How does an API gateway work and what are some of the most common usecases
Learn what are the benefits or drawbacks of using APIGateway
Picking the correct one API Gateway service provider can be difficult
Types of possible errors in an AWS Lambda function and how to handle them
Best practices for what to log in an AWS Lambda function
How to log objects and classes from the Lambda application code
Program a proactive alerting system to stay on top of the serverless stack
Exceptions that are the result of an error or unexpected issue should be logged, along with the stack trace containing details for where exactly the code failed.
Not all exceptions may be interesting to log. For example: if your user requests to delete an inexisting element in a database, your application may raise an exception that is handled for a nice response to the user. This exception is probably not necessary to log, unless there’s some value to it depending on the context.
Lamdbas serving as a public API backend (perhaps integrated with API Gateway) can benefit from logging the request and response headers. Data POSTed or PUT by the API requesters are also important to log. Be sure to not log secrets or other datapoints that are potentially sensitive.
For applications with complex data flows, logging messages manually may be helpful to debug potential issues later.
In the event of an error, instead of having to replay the invocation to identify the cause, simply inspecting the logs might be sufficient, if they provide enough information.
For projects that rely on concurrent and/or parallel execution, it may be interesting to place additional logs to help in identifying what is being executed in each thread and/or process.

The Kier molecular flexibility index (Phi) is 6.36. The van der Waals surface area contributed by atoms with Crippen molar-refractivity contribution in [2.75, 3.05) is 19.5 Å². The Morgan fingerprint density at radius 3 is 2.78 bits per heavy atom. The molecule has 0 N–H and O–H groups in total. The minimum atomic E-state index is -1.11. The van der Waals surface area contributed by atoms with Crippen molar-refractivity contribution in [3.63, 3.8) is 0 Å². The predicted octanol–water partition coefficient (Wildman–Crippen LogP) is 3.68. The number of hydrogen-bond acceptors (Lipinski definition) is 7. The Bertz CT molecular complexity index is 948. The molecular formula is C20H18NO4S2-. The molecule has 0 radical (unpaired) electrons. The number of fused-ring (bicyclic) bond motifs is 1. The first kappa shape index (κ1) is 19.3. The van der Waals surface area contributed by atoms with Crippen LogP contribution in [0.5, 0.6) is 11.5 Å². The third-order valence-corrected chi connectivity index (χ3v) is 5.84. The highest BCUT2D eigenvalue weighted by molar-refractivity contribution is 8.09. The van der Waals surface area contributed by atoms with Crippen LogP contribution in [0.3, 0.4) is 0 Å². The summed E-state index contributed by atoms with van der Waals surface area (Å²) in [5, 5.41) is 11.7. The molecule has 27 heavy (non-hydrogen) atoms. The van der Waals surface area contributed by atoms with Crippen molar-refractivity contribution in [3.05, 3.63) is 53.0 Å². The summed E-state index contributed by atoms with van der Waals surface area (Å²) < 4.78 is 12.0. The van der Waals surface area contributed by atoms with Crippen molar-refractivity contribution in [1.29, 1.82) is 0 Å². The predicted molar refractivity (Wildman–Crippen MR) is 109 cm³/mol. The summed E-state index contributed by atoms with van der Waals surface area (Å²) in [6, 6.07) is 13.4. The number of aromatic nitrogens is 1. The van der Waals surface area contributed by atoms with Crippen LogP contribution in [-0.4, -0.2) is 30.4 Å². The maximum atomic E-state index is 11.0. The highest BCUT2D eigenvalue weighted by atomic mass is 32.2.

Some types of information are critical to log so that they are available when it comes the time to act upon or prevent security breaches.
Having critical logs may help to:
When analyzing or acting on a possible security breach, it would be helpful to retrace the attacker’s steps. That includes which parameters were provided in invocation payloads.
Similarly, the response output should be logged. This will help to reveal which behaviors the attackers were leading the application into. It would also record which datapoints may now be in possession of a malicious third party.
Logging database queries also helps in identifying how attackers are trying to explore application data repositories. In a worst-case scenario, it will tell what information may have been exposed.
It’s important to avoid logging sensitive data. Usually, query parameter values should be omitted in logs, (especially if they are user inputs), leaving only the basic query structure.
Especially the failed authentication requests are essential to log. Additionally, developers should include in the logs every possible information about the requester and the context. IP addresses, user-agent, which areas of the application the user was trying to gain access to, etc.
Based on the OWASP Logging Cheat Sheet recommendations, four types of information should always be logged: